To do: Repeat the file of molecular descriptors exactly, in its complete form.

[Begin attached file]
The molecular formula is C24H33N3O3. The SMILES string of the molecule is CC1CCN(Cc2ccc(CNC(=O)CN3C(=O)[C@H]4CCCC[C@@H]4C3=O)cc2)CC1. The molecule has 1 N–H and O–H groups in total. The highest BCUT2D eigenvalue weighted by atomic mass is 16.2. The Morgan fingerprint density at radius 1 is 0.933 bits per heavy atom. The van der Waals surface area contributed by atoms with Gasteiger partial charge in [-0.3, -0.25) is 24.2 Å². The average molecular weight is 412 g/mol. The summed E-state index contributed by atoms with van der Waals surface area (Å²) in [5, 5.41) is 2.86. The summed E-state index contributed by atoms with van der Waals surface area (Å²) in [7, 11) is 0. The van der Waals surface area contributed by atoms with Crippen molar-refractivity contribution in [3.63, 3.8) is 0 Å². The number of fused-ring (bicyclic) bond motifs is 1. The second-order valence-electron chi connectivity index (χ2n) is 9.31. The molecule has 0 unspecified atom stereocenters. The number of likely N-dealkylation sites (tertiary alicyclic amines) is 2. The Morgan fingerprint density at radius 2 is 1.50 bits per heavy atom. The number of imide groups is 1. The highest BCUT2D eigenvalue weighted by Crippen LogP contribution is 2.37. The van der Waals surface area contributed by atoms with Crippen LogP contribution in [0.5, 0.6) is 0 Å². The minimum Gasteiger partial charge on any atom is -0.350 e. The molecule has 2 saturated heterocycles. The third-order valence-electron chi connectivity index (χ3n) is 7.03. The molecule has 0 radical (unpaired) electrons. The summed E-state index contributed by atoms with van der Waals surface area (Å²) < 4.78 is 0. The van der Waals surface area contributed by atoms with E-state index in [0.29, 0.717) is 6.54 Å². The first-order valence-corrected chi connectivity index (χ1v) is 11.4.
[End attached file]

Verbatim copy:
The molecular formula is C24H33N3O3. The SMILES string of the molecule is CC1CCN(Cc2ccc(CNC(=O)CN3C(=O)[C@H]4CCCC[C@@H]4C3=O)cc2)CC1. The molecule has 1 N–H and O–H groups in total. The highest BCUT2D eigenvalue weighted by atomic mass is 16.2. The Morgan fingerprint density at radius 1 is 0.933 bits per heavy atom. The van der Waals surface area contributed by atoms with Gasteiger partial charge in [-0.3, -0.25) is 24.2 Å². The average molecular weight is 412 g/mol. The summed E-state index contributed by atoms with van der Waals surface area (Å²) in [5, 5.41) is 2.86. The summed E-state index contributed by atoms with van der Waals surface area (Å²) in [7, 11) is 0. The van der Waals surface area contributed by atoms with Crippen molar-refractivity contribution in [3.63, 3.8) is 0 Å². The number of fused-ring (bicyclic) bond motifs is 1. The second-order valence-electron chi connectivity index (χ2n) is 9.31. The molecule has 0 unspecified atom stereocenters. The number of likely N-dealkylation sites (tertiary alicyclic amines) is 2. The Morgan fingerprint density at radius 2 is 1.50 bits per heavy atom. The number of imide groups is 1. The highest BCUT2D eigenvalue weighted by Crippen LogP contribution is 2.37. The van der Waals surface area contributed by atoms with Crippen LogP contribution in [0.5, 0.6) is 0 Å². The minimum Gasteiger partial charge on any atom is -0.350 e. The molecule has 2 saturated heterocycles. The third-order valence-electron chi connectivity index (χ3n) is 7.03. The molecule has 0 radical (unpaired) electrons. The summed E-state index contributed by atoms with van der Waals surface area (Å²) < 4.78 is 0. The van der Waals surface area contributed by atoms with E-state index in [0.29, 0.717) is 6.54 Å². The first-order valence-corrected chi connectivity index (χ1v) is 11.4.